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On the Boundaries of Phonology and Phonetics

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2.4.Base-Identity blocks hardening

I assume that the phonological markedness constraint that induces hardening to be the Obligatory Contour Principle (OCP) [fric].41 OCP [fric] prohibits adjacent fricatives. Base-Identity, as defined in the previous section, prefers output candidates which are similar to the base. With the ranking Base-Identity >> OCP [fric], we obtain the desired output; hardening does not apply to nominal stems.

con­strai­n­ts 

/tulv vo/ base: vo candidates 


OCP [fric]

IDENT [cont]

tulv vo


tulv bo



Base-Identity is satisfied vacuously in verbal stems since they lack a base. Being free from Base-Identity, an initial fricative now hardens to a plosive in order to circumvent an OCP violation.


con­strai­n­ts 

/cxf a-/ base: ø candidates 



IDENT [cont]

cxf a-


cxf [q]a-


Since Base-Identity refers to the base and not to the input, this ranking always derives the correct output no matter of the input value. This is illustrated in the tableau below in which the verbal stem initiates with a plosive in the input (cf. Shiraishi, 2000).


con­strai­n­ts 

/cxf qa-/ base: ø candidates 



IDENT [cont]

cxf qa-

cxf []a-



The present analysis correctly derives the observed output no matter of the input. There is thus no prespecification, in which input strings are fixed to take a particular form. Nor does it make use of information of category labels, a condition that was inevitable in previous descriptions in order to let hardening apply appropriately. The current analysis makes a totally different claim. There is no exception to the hardening rule (nominal stems), nor should the specific undergoer (verbal stems) be prespecified at the underlying level. Rather, the asymmetry of nominal and verbal stems follows from the existence of a base, which is an independent fact of the language. By making use of such morpho-lexical information, the current analysis accounts for the noun-verb asymmetry without appealing to language-specific stipulations.

3.Final Fricative Devoicing

Base-Identity plays a crucial role in another phonological phenomenon of Nivkh. In this section, I will discuss such a case.

3.1.Distribution of laryngeal features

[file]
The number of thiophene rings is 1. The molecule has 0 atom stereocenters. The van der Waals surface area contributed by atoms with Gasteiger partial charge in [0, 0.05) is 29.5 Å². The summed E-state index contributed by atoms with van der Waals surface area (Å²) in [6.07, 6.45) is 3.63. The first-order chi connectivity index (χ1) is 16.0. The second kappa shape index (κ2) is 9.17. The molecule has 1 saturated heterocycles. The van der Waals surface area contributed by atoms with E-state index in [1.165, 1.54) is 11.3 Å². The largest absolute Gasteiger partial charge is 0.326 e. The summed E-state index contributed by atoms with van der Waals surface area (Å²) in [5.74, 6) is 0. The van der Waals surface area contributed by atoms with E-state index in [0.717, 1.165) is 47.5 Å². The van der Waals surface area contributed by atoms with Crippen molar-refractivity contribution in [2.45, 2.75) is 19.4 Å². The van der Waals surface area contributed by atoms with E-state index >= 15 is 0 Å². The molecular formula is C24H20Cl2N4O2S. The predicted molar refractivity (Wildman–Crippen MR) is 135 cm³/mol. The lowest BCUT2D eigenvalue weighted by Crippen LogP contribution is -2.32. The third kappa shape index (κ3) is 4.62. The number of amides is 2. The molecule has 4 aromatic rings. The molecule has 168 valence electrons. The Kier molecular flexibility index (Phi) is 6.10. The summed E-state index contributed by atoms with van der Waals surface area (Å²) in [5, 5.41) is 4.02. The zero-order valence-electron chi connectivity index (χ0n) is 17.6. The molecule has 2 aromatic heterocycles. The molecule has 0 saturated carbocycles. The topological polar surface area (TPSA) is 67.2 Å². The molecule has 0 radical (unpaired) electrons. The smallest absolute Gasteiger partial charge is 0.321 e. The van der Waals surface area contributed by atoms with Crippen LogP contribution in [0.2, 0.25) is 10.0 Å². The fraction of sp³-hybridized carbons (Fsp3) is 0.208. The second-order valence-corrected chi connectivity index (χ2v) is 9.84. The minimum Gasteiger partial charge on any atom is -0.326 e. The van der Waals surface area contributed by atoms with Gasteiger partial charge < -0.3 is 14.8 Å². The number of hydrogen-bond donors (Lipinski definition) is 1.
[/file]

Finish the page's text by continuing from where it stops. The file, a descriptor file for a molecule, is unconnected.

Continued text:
Like Danish, a full contrast of laryngeal features of Nivkh obstruents is realized only at the stem-initial position, which is the most prominent position as in many other languages (cf. Beckman, 1996). In other positions, laryngeal features do not exercise a phonemic contrast and the feature value at the surface level is predictable from the context (Jakobson, 1957: 83). In principle, non-prominent (stem-medial and final) positions only allow non-aspirated plosives and voiced fricatives. Aspirated plosives and voiceless fricatives, on the other hand, are excluded from these positions. Following Jakobson (1957), I will call them the lenis and fortis series, respectively.

Lenis obstruents non-aspirated plosives : p t c k q

voiced fricatives : v r z  

Fortis obstruents aspirated plosives : p t c k q

voiceless fricatives : f r s x 










‘to drink’




‘to bake’





There are two exceptional contexts in which a voiceless fricative appears in a non-prominent position: i) when preceding a plosive, and/or ii) before an I[ntonational] P[hrase] boundary (Jakobson, 1957: 83).


a. esqa-d ‘to hate’

taft ‘salt’

kins ‘evil spirit’

kins ku-d ‘to kill an evil spirit’

cxf ‘bear’

cxf ku-d ‘to kill a bear’

als ‘berry’

als pe- ‘to pick berries’

b. nivx ‘human’

erx ‘to him/her’
The examples in 3.3b indicate that it is only the absolute final position that matters; the fricative second from the right appears as voiced. In Nivkh, there are no words ending in consecutive voiceless fricatives, indicating that voicelessness is required only for the very last fricative in an IP. I assume this to be due to a restriction which I will call Final Fricative Devoicing (FFD). FFD targets every final fricative within an IP.

Stem-final voiceless fricatives appear as voiced, however, as soon as the above-mentioned conditions are removed. Thus if a stem-final fricative is embedded in an IP, i.e. not final in the domain, and if it is not adjacent to a plosive it becomes voiced (3.4a). This is in concordance with the phonotactics of stem-medial fricatives which are always voiced (3.4b) unless adjacent to a plosive. This distribution is not surprising since stem-medial fricatives are expected not to coincide with an IP-boundary.


a. [kinz it-]I ‘go insane’

[cxv lj-]I 'to kill a bear'

[alz a-]I ‘to pick berry’

b. ezmu- ‘to like~’

urla ‘good’

pala ‘red’
Outside of these two contexts, only lenis obstruents appear in non-prominent positions. Apparently, lenis obstruents have more distributional freedom than fortis obstruents, indicating their unmarked status in the phonology of Nivkh. Since non-prominent positions are predictably occupied by lenis obstruents, I assume that obstruents in these positions are unspecified for laryngeal features in the underlying form. Unless context-sensitive requirements contravene, obstruents without laryngeal specifications surface as lenis, the unmarked obstruent of the language.

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